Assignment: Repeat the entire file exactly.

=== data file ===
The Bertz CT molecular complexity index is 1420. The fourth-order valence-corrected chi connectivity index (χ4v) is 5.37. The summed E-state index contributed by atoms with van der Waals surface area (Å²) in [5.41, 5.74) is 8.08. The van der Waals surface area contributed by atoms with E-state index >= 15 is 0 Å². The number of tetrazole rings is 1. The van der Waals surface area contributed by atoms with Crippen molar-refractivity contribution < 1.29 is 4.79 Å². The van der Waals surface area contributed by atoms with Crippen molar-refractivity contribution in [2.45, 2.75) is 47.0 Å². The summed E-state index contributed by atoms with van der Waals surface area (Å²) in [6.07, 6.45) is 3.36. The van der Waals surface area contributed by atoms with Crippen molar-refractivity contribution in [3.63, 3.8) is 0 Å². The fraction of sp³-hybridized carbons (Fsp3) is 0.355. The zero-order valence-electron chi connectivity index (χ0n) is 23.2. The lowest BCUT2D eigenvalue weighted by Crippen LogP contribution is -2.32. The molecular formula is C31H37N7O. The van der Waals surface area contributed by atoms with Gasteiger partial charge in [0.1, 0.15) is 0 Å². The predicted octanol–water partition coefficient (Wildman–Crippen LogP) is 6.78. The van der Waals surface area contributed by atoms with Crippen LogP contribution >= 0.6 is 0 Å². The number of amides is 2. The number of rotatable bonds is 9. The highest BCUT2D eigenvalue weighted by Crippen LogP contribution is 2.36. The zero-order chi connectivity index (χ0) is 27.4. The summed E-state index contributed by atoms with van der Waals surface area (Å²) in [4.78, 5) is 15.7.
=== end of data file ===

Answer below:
The Bertz CT molecular complexity index is 1420. The fourth-order valence-corrected chi connectivity index (χ4v) is 5.37. The summed E-state index contributed by atoms with van der Waals surface area (Å²) in [5.41, 5.74) is 8.08. The van der Waals surface area contributed by atoms with E-state index >= 15 is 0 Å². The number of tetrazole rings is 1. The van der Waals surface area contributed by atoms with Crippen molar-refractivity contribution < 1.29 is 4.79 Å². The van der Waals surface area contributed by atoms with Crippen molar-refractivity contribution in [2.45, 2.75) is 47.0 Å². The summed E-state index contributed by atoms with van der Waals surface area (Å²) in [6.07, 6.45) is 3.36. The van der Waals surface area contributed by atoms with Crippen molar-refractivity contribution in [3.63, 3.8) is 0 Å². The fraction of sp³-hybridized carbons (Fsp3) is 0.355. The zero-order valence-electron chi connectivity index (χ0n) is 23.2. The lowest BCUT2D eigenvalue weighted by Crippen LogP contribution is -2.32. The molecular formula is C31H37N7O. The van der Waals surface area contributed by atoms with Gasteiger partial charge in [0.1, 0.15) is 0 Å². The predicted octanol–water partition coefficient (Wildman–Crippen LogP) is 6.78. The van der Waals surface area contributed by atoms with Crippen LogP contribution >= 0.6 is 0 Å². The number of amides is 2. The number of rotatable bonds is 9. The highest BCUT2D eigenvalue weighted by Crippen LogP contribution is 2.36. The zero-order chi connectivity index (χ0) is 27.4. The summed E-state index contributed by atoms with van der Waals surface area (Å²) in [4.78, 5) is 15.7.